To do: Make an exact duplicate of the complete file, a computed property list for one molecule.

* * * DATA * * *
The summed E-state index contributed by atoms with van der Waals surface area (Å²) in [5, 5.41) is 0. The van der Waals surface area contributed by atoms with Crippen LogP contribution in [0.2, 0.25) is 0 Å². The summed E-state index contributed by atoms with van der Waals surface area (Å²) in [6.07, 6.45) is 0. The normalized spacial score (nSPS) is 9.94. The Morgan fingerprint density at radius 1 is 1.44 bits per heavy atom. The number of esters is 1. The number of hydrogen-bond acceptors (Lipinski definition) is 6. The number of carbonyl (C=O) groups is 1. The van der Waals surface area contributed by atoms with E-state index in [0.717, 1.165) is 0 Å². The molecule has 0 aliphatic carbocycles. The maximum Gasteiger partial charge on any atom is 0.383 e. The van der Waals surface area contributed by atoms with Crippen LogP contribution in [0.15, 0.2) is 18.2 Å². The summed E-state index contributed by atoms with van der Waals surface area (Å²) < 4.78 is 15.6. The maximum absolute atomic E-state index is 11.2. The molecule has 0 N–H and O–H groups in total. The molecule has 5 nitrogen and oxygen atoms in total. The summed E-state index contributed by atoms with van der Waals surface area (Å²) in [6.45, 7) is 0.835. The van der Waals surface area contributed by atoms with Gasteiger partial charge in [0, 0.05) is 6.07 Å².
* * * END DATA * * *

The summed E-state index contributed by atoms with van der Waals surface area (Å²) in [5, 5.41) is 0. The van der Waals surface area contributed by atoms with Crippen LogP contribution in [0.2, 0.25) is 0 Å². The summed E-state index contributed by atoms with van der Waals surface area (Å²) in [6.07, 6.45) is 0. The normalized spacial score (nSPS) is 9.94. The Morgan fingerprint density at radius 1 is 1.44 bits per heavy atom. The number of esters is 1. The number of hydrogen-bond acceptors (Lipinski definition) is 6. The number of carbonyl (C=O) groups is 1. The van der Waals surface area contributed by atoms with E-state index in [0.717, 1.165) is 0 Å². The molecule has 0 aliphatic carbocycles. The maximum Gasteiger partial charge on any atom is 0.383 e. The van der Waals surface area contributed by atoms with Crippen LogP contribution in [0.15, 0.2) is 18.2 Å². The summed E-state index contributed by atoms with van der Waals surface area (Å²) < 4.78 is 15.6. The maximum absolute atomic E-state index is 11.2. The molecule has 0 N–H and O–H groups in total. The molecule has 5 nitrogen and oxygen atoms in total. The summed E-state index contributed by atoms with van der Waals surface area (Å²) in [6.45, 7) is 0.835. The van der Waals surface area contributed by atoms with Gasteiger partial charge in [0, 0.05) is 6.07 Å².